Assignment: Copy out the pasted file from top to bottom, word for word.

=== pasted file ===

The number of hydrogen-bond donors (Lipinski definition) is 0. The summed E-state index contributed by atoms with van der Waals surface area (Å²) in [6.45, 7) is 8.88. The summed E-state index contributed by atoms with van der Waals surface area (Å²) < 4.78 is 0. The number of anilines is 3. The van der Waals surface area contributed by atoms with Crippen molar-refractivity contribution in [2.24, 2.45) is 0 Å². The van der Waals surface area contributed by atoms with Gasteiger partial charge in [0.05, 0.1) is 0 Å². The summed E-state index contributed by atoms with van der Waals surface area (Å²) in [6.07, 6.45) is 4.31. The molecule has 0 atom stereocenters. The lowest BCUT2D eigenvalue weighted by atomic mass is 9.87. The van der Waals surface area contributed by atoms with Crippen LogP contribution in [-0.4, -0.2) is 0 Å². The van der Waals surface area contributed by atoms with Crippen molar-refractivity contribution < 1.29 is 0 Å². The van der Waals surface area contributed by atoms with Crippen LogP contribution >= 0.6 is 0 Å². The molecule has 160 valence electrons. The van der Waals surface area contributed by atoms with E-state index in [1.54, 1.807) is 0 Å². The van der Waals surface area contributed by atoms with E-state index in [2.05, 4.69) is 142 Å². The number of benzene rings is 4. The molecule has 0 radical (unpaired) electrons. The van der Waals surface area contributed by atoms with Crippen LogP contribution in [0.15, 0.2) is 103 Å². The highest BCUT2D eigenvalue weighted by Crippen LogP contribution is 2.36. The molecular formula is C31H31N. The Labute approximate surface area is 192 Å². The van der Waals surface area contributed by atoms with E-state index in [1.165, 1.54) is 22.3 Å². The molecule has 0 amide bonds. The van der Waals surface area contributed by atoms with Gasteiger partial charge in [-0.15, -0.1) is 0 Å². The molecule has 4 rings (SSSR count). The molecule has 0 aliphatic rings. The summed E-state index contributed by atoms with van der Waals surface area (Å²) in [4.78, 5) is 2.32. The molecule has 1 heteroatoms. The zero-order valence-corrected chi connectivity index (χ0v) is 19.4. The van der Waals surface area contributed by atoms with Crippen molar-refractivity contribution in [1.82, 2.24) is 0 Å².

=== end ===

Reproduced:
The number of hydrogen-bond donors (Lipinski definition) is 0. The summed E-state index contributed by atoms with van der Waals surface area (Å²) in [6.45, 7) is 8.88. The summed E-state index contributed by atoms with van der Waals surface area (Å²) < 4.78 is 0. The number of anilines is 3. The van der Waals surface area contributed by atoms with Crippen molar-refractivity contribution in [2.24, 2.45) is 0 Å². The van der Waals surface area contributed by atoms with Gasteiger partial charge in [0.05, 0.1) is 0 Å². The summed E-state index contributed by atoms with van der Waals surface area (Å²) in [6.07, 6.45) is 4.31. The molecule has 0 atom stereocenters. The lowest BCUT2D eigenvalue weighted by atomic mass is 9.87. The van der Waals surface area contributed by atoms with Crippen LogP contribution in [-0.4, -0.2) is 0 Å². The van der Waals surface area contributed by atoms with Crippen molar-refractivity contribution < 1.29 is 0 Å². The van der Waals surface area contributed by atoms with Crippen LogP contribution >= 0.6 is 0 Å². The molecule has 160 valence electrons. The van der Waals surface area contributed by atoms with E-state index in [1.54, 1.807) is 0 Å². The van der Waals surface area contributed by atoms with E-state index in [2.05, 4.69) is 142 Å². The number of benzene rings is 4. The molecule has 0 radical (unpaired) electrons. The van der Waals surface area contributed by atoms with Crippen LogP contribution in [0.15, 0.2) is 103 Å². The highest BCUT2D eigenvalue weighted by Crippen LogP contribution is 2.36. The molecular formula is C31H31N. The Labute approximate surface area is 192 Å². The van der Waals surface area contributed by atoms with E-state index in [1.165, 1.54) is 22.3 Å². The molecule has 0 amide bonds. The van der Waals surface area contributed by atoms with Gasteiger partial charge in [-0.15, -0.1) is 0 Å². The molecule has 4 rings (SSSR count). The molecule has 0 aliphatic rings. The summed E-state index contributed by atoms with van der Waals surface area (Å²) in [4.78, 5) is 2.32. The molecule has 1 heteroatoms. The zero-order valence-corrected chi connectivity index (χ0v) is 19.4. The van der Waals surface area contributed by atoms with Crippen molar-refractivity contribution in [1.82, 2.24) is 0 Å².